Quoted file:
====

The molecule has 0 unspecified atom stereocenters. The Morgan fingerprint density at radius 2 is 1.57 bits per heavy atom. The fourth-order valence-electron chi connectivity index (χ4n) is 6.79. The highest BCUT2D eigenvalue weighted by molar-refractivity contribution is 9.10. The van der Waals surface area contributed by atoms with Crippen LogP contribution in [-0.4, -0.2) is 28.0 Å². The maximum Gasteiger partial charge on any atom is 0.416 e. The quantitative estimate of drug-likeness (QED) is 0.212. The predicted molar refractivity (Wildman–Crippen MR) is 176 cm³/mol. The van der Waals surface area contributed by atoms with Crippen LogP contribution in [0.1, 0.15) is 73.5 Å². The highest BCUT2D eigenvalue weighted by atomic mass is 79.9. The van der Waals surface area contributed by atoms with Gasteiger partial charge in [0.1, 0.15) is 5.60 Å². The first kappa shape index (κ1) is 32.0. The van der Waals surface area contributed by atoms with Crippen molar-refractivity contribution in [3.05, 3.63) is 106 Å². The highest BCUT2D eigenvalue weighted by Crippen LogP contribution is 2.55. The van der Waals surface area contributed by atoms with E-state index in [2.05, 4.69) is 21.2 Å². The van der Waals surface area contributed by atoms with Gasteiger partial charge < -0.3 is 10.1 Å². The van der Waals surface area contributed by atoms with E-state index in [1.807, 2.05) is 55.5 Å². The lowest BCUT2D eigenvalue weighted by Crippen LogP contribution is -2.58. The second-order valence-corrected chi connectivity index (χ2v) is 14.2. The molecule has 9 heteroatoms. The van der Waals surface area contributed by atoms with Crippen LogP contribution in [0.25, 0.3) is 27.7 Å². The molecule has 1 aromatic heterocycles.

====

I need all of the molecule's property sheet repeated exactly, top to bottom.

The molecule has 0 unspecified atom stereocenters. The Morgan fingerprint density at radius 2 is 1.57 bits per heavy atom. The fourth-order valence-electron chi connectivity index (χ4n) is 6.79. The highest BCUT2D eigenvalue weighted by molar-refractivity contribution is 9.10. The van der Waals surface area contributed by atoms with Crippen LogP contribution in [-0.4, -0.2) is 28.0 Å². The maximum Gasteiger partial charge on any atom is 0.416 e. The quantitative estimate of drug-likeness (QED) is 0.212. The predicted molar refractivity (Wildman–Crippen MR) is 176 cm³/mol. The van der Waals surface area contributed by atoms with Crippen LogP contribution in [0.1, 0.15) is 73.5 Å². The highest BCUT2D eigenvalue weighted by atomic mass is 79.9. The van der Waals surface area contributed by atoms with Gasteiger partial charge in [0.1, 0.15) is 5.60 Å². The first kappa shape index (κ1) is 32.0. The van der Waals surface area contributed by atoms with Crippen molar-refractivity contribution in [3.05, 3.63) is 106 Å². The highest BCUT2D eigenvalue weighted by Crippen LogP contribution is 2.55. The van der Waals surface area contributed by atoms with E-state index in [2.05, 4.69) is 21.2 Å². The van der Waals surface area contributed by atoms with Gasteiger partial charge < -0.3 is 10.1 Å². The van der Waals surface area contributed by atoms with E-state index in [1.807, 2.05) is 55.5 Å². The lowest BCUT2D eigenvalue weighted by Crippen LogP contribution is -2.58. The second-order valence-corrected chi connectivity index (χ2v) is 14.2. The molecule has 9 heteroatoms. The van der Waals surface area contributed by atoms with Crippen LogP contribution in [0.25, 0.3) is 27.7 Å². The molecule has 1 aromatic heterocycles.